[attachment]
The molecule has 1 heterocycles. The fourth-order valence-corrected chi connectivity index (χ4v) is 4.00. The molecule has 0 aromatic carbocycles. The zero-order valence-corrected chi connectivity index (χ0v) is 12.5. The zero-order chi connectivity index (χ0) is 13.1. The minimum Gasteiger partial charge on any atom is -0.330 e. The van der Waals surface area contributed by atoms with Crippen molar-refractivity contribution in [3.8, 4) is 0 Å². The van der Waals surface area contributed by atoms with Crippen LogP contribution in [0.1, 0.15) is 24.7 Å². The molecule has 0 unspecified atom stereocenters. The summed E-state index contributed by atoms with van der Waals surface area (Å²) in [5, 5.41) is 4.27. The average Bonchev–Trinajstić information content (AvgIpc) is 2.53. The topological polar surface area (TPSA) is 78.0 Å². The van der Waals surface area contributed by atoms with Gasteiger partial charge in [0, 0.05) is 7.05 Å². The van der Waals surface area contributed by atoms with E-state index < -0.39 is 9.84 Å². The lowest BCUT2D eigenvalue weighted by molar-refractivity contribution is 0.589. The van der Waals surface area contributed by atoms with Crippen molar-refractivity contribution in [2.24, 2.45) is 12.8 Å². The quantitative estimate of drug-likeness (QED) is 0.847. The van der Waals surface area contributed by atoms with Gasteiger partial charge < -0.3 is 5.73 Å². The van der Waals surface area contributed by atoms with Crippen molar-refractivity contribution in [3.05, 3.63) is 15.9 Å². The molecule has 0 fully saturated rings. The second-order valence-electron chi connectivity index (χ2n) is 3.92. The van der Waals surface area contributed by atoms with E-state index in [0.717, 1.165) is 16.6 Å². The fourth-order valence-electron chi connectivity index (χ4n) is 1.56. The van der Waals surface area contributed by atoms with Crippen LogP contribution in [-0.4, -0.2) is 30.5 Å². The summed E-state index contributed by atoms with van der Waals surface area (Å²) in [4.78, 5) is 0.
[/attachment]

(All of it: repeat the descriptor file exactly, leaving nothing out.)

The molecule has 1 heterocycles. The fourth-order valence-corrected chi connectivity index (χ4v) is 4.00. The molecule has 0 aromatic carbocycles. The zero-order valence-corrected chi connectivity index (χ0v) is 12.5. The zero-order chi connectivity index (χ0) is 13.1. The minimum Gasteiger partial charge on any atom is -0.330 e. The van der Waals surface area contributed by atoms with Crippen molar-refractivity contribution in [3.8, 4) is 0 Å². The van der Waals surface area contributed by atoms with Crippen LogP contribution in [0.1, 0.15) is 24.7 Å². The molecule has 0 unspecified atom stereocenters. The summed E-state index contributed by atoms with van der Waals surface area (Å²) in [5, 5.41) is 4.27. The average Bonchev–Trinajstić information content (AvgIpc) is 2.53. The topological polar surface area (TPSA) is 78.0 Å². The van der Waals surface area contributed by atoms with Gasteiger partial charge in [0, 0.05) is 7.05 Å². The van der Waals surface area contributed by atoms with E-state index < -0.39 is 9.84 Å². The lowest BCUT2D eigenvalue weighted by molar-refractivity contribution is 0.589. The van der Waals surface area contributed by atoms with Crippen molar-refractivity contribution in [2.24, 2.45) is 12.8 Å². The quantitative estimate of drug-likeness (QED) is 0.847. The van der Waals surface area contributed by atoms with Gasteiger partial charge < -0.3 is 5.73 Å². The van der Waals surface area contributed by atoms with Crippen molar-refractivity contribution in [3.05, 3.63) is 15.9 Å². The molecule has 0 fully saturated rings. The second-order valence-electron chi connectivity index (χ2n) is 3.92. The van der Waals surface area contributed by atoms with E-state index in [0.717, 1.165) is 16.6 Å². The fourth-order valence-electron chi connectivity index (χ4n) is 1.56. The van der Waals surface area contributed by atoms with Crippen LogP contribution in [-0.4, -0.2) is 30.5 Å². The summed E-state index contributed by atoms with van der Waals surface area (Å²) in [4.78, 5) is 0.